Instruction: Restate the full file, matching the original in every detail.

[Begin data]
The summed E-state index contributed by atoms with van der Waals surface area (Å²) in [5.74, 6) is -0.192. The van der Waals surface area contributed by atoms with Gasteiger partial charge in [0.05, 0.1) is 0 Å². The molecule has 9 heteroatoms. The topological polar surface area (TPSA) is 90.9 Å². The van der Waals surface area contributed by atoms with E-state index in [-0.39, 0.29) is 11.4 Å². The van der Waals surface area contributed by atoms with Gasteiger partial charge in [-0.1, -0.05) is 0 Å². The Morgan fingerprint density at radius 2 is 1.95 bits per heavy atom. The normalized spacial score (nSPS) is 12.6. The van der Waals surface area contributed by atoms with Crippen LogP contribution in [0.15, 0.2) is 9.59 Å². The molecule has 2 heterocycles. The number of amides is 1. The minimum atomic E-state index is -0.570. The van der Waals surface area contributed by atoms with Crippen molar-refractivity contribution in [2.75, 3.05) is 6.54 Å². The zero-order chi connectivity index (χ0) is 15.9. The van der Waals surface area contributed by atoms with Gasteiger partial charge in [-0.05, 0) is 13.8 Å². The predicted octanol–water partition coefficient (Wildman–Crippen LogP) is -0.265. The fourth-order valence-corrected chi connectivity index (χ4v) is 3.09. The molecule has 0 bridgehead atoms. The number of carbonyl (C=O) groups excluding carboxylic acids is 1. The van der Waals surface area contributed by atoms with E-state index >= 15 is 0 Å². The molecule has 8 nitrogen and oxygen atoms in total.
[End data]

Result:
The summed E-state index contributed by atoms with van der Waals surface area (Å²) in [5.74, 6) is -0.192. The van der Waals surface area contributed by atoms with Gasteiger partial charge in [0.05, 0.1) is 0 Å². The molecule has 9 heteroatoms. The topological polar surface area (TPSA) is 90.9 Å². The van der Waals surface area contributed by atoms with E-state index in [-0.39, 0.29) is 11.4 Å². The van der Waals surface area contributed by atoms with Gasteiger partial charge in [-0.1, -0.05) is 0 Å². The Morgan fingerprint density at radius 2 is 1.95 bits per heavy atom. The normalized spacial score (nSPS) is 12.6. The van der Waals surface area contributed by atoms with Crippen LogP contribution in [0.15, 0.2) is 9.59 Å². The molecule has 2 heterocycles. The number of amides is 1. The minimum atomic E-state index is -0.570. The van der Waals surface area contributed by atoms with Crippen molar-refractivity contribution in [2.75, 3.05) is 6.54 Å². The zero-order chi connectivity index (χ0) is 15.9. The van der Waals surface area contributed by atoms with Gasteiger partial charge in [-0.05, 0) is 13.8 Å². The predicted octanol–water partition coefficient (Wildman–Crippen LogP) is -0.265. The fourth-order valence-corrected chi connectivity index (χ4v) is 3.09. The molecule has 0 bridgehead atoms. The number of carbonyl (C=O) groups excluding carboxylic acids is 1. The van der Waals surface area contributed by atoms with E-state index >= 15 is 0 Å². The molecule has 8 nitrogen and oxygen atoms in total.